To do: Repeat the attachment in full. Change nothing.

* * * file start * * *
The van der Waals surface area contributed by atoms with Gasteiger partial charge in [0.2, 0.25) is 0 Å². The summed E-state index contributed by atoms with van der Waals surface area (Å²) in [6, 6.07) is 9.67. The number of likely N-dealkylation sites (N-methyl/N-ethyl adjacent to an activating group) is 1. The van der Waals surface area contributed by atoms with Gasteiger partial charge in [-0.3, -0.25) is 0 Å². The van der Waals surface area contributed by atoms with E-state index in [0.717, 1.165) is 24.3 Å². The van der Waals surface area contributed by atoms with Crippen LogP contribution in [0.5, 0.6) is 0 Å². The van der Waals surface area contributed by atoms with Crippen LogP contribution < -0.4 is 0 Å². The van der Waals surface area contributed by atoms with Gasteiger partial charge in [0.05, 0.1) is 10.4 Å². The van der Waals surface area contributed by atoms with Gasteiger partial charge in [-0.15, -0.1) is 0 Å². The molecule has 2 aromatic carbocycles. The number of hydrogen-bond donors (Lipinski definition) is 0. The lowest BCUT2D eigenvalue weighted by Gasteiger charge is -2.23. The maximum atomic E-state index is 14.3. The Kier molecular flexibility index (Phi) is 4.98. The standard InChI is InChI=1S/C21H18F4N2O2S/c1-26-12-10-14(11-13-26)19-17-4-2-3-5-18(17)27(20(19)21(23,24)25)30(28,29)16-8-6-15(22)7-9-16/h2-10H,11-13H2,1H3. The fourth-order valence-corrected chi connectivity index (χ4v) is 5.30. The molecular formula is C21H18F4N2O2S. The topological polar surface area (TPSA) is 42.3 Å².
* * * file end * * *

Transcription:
The van der Waals surface area contributed by atoms with Gasteiger partial charge in [0.2, 0.25) is 0 Å². The summed E-state index contributed by atoms with van der Waals surface area (Å²) in [6, 6.07) is 9.67. The number of likely N-dealkylation sites (N-methyl/N-ethyl adjacent to an activating group) is 1. The van der Waals surface area contributed by atoms with Gasteiger partial charge in [-0.3, -0.25) is 0 Å². The van der Waals surface area contributed by atoms with E-state index in [0.717, 1.165) is 24.3 Å². The van der Waals surface area contributed by atoms with Crippen LogP contribution in [0.5, 0.6) is 0 Å². The van der Waals surface area contributed by atoms with Crippen LogP contribution < -0.4 is 0 Å². The van der Waals surface area contributed by atoms with Gasteiger partial charge in [0.05, 0.1) is 10.4 Å². The van der Waals surface area contributed by atoms with Gasteiger partial charge in [-0.15, -0.1) is 0 Å². The molecule has 2 aromatic carbocycles. The number of hydrogen-bond donors (Lipinski definition) is 0. The lowest BCUT2D eigenvalue weighted by Gasteiger charge is -2.23. The maximum atomic E-state index is 14.3. The Kier molecular flexibility index (Phi) is 4.98. The standard InChI is InChI=1S/C21H18F4N2O2S/c1-26-12-10-14(11-13-26)19-17-4-2-3-5-18(17)27(20(19)21(23,24)25)30(28,29)16-8-6-15(22)7-9-16/h2-10H,11-13H2,1H3. The fourth-order valence-corrected chi connectivity index (χ4v) is 5.30. The molecular formula is C21H18F4N2O2S. The topological polar surface area (TPSA) is 42.3 Å².